9 FactorsFeatures Constitution and Code of Conduct: Clarity drives accountability:  Defines roles and responsibilities  Drives accountability  Allows for effective allocation of Association resources  Informs priorities for all  Enhances management of Association members by CPA staff – small complement  Defines financial contributions to the Association  Defines recourse options & sanctions for failure to comply  Increases protection for the consumer  Champions the data cause!

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11  Insights into consumer behaviours for business risk assessments and risk mitigation strategies and tactics  “Thin” file consumers (young and early entrants) gain access to credit which they would otherwise not  Affords financial inclusion of more people into the formal economy where consumer protection exists  SMME’s are able to access and extend credit, this benefits themselves, their customers and contributes to employment

12 Market optimisation, risk mitigation, customer satisfaction & value

13  Credit vetting: ◦ Application stage and on-going for facility changes  Propensity models: ◦ Lapse, early settlement, facility changes, pay/no pay, payment, default rate  Tracing  Fraud identification and prevention  Marketing – supplementing marketing lists  Relationship management  Debt consolidation  Triggers & alerts  Employment vetting  Development of risk assessment tools: ◦ Research and analysis  Price/premium setting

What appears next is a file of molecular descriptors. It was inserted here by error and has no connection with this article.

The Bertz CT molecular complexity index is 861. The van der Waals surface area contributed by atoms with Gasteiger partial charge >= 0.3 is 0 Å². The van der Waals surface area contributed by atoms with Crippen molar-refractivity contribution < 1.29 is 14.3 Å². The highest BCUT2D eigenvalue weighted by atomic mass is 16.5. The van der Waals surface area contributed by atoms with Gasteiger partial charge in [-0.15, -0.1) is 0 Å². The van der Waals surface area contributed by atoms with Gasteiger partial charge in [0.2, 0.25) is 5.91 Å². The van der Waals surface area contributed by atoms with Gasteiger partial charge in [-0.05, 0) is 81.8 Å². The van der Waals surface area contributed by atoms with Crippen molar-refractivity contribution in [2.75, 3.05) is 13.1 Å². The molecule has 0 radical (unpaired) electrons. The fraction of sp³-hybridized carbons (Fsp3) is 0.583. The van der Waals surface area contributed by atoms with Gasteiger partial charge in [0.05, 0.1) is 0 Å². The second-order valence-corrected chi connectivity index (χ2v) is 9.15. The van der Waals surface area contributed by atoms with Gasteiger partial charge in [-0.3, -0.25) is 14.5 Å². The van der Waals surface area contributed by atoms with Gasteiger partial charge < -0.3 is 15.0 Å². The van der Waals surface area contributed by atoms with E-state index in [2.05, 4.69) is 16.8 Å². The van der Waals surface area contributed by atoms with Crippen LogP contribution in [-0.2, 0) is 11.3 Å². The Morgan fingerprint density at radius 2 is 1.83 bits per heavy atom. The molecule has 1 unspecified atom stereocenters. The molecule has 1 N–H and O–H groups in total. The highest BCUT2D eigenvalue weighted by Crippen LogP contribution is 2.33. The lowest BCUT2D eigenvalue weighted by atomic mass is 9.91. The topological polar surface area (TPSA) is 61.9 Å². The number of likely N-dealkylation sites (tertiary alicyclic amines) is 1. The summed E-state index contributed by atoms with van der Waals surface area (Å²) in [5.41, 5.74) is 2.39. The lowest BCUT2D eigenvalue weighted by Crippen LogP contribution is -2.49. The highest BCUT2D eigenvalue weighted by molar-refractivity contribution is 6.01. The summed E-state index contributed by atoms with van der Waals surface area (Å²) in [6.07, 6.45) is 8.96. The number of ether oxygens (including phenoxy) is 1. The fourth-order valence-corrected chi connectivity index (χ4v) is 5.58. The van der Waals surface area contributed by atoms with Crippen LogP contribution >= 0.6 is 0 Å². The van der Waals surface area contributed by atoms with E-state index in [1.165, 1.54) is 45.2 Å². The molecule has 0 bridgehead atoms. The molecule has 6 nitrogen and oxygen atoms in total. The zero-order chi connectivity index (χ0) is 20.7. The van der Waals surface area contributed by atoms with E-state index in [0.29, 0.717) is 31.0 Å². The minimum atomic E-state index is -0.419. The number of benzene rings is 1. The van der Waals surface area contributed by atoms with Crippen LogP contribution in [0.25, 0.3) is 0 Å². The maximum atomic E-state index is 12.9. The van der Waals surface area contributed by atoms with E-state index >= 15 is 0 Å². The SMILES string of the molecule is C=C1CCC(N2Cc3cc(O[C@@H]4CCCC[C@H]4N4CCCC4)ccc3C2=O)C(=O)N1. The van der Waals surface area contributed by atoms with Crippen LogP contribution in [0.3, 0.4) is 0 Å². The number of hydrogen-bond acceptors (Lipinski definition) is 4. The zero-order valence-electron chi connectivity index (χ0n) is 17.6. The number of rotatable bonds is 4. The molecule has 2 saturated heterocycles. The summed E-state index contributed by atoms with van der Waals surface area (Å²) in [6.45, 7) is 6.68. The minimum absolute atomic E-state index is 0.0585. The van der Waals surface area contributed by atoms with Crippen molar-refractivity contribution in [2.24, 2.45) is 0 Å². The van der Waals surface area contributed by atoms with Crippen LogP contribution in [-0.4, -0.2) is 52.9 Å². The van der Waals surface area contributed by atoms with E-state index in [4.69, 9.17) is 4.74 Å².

14 Then …  In the 80s with periodic meetings and a few words about customers payment performance scribbled in note books and spoken of in hushed tones! Now …  A flow of payment profile lines on million accounts per month!  NCA enforced data attrition - daily! Currently amongst the world’s best credit reporting systems! (World Bank – “Ease of Doing Business” survey)